In some circumstances, it is undesirable to require a matchmaking service to pair requests. Perhaps the frequency of requests is too low to justify the overhead of a service. Or perhaps we want to eliminate this single point of failure.

As an alternative to a matchmaking service, the clients can negotiate their own matches. They accomplish this through a conversation having three parts: request, bid, and accept.

One client initiates the conversation with a Request. It places this request in a rolling queue. Frames divide the queue into discrete time slices so that requests naturally expire. The model pivots at the relationship of the request with the queue, so that all clients observing the queue can see the request.

Other clients respond to the request by creating a Bid. This relationship again pivots the model so that the source of the request receives all bids.

The requestor selects one of the bids. It creates an Accept fact, simultaneously acknowledging the bid and closing the request. The relationship with the bid pivots so that the bidder receives the result. But the relationship of the accept with the request is not a pivot. All observers of the request must also be able to observe the accept.

Rolling Queue

No single service processes this game queue. Clients will come and go. If we opt for a simple queue, all clients will receive all requests, not just the ones that were recently added. Those requests would not age.

Instead, we split the queue into discrete frames over time. The desired timeout of the requests determines the duration of each frame. Requests will expire within one to two time frames. For example, a 15 minute time frame will expire requests in 15-30 minutes.


If clients are to communicate through a rolling queue, they must have an approximately consistent time source. Within a tolerance of a second or two, they must agree on the current time.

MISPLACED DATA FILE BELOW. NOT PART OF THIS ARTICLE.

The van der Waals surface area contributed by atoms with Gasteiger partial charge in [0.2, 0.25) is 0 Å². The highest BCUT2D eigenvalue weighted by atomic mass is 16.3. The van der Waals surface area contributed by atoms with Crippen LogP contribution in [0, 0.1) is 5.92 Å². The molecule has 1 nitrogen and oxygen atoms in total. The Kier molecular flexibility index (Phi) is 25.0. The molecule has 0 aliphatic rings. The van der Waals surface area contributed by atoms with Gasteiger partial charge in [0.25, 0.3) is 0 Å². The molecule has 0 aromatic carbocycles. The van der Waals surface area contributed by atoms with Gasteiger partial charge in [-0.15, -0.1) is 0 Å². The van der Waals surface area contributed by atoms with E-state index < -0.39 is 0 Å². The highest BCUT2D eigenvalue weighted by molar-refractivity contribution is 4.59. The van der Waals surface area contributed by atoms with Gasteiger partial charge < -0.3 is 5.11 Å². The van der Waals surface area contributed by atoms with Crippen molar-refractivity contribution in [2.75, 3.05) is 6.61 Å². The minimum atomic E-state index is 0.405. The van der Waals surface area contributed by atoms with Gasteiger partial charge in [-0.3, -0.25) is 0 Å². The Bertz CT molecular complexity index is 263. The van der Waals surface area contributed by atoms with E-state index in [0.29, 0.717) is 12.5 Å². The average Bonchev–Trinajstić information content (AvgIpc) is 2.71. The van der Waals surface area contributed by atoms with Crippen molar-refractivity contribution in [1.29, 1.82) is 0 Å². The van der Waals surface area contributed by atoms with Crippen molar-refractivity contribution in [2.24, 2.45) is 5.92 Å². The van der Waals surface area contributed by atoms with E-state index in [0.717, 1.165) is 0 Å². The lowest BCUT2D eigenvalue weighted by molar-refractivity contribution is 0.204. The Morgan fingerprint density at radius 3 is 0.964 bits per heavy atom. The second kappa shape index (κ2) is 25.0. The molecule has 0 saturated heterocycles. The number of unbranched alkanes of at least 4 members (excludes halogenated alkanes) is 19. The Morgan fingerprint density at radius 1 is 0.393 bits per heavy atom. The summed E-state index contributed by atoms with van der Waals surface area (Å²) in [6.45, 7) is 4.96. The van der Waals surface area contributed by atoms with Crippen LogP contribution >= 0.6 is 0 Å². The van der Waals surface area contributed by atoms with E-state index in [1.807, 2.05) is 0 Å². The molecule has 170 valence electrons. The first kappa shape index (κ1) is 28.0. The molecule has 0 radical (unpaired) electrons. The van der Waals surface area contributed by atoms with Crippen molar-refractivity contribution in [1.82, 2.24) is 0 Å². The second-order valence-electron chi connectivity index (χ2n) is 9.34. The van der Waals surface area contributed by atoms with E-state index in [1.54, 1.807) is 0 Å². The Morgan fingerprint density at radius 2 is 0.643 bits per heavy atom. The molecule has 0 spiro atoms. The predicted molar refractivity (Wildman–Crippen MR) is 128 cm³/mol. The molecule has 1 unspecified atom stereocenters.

To find requests, each client queries the current time frame and the prior time frame. But to queue a new request, the client adds it only to the current time frame. This overlap ensures that requests queued toward the end of the time frame still have a full duration before expiration.

The Algorithm

A client wishing to join a game will first look for requests in the prior and current time frames. It obtains the current time from a time server, rounds it down to the beginning of the duration, and addresses that frame of the queue. Only requests that have not yet been accepted or canceled are considered. If a request is found in the current or prior frame, the client chooses one arbitrarily and places a bid on it.

The client observes the bid for an accept or reject message. If the bid is accepted, the game may begin. If the bid is rejected, or if a reasonable timeout has elapsed, then the client restarts the algorithm from the beginning.

On the other hand, if the client found no request in the current or prior frame of the queue, it adds a new request of its own. It will then observe this request for any bids. The client accepts the first bid that is received, but continues to observe the request. All further bids are rejected.

If the request expires having received no bids, the client restarts the algorithm from the beginning. Or if the client explicitly abandons the request, it issues a cancel fact.

By following this algorithm, several clients can pair up without the need of a matchmaking service. This algorithm is not as robust as a centralized service, but neither does it have the same overhead.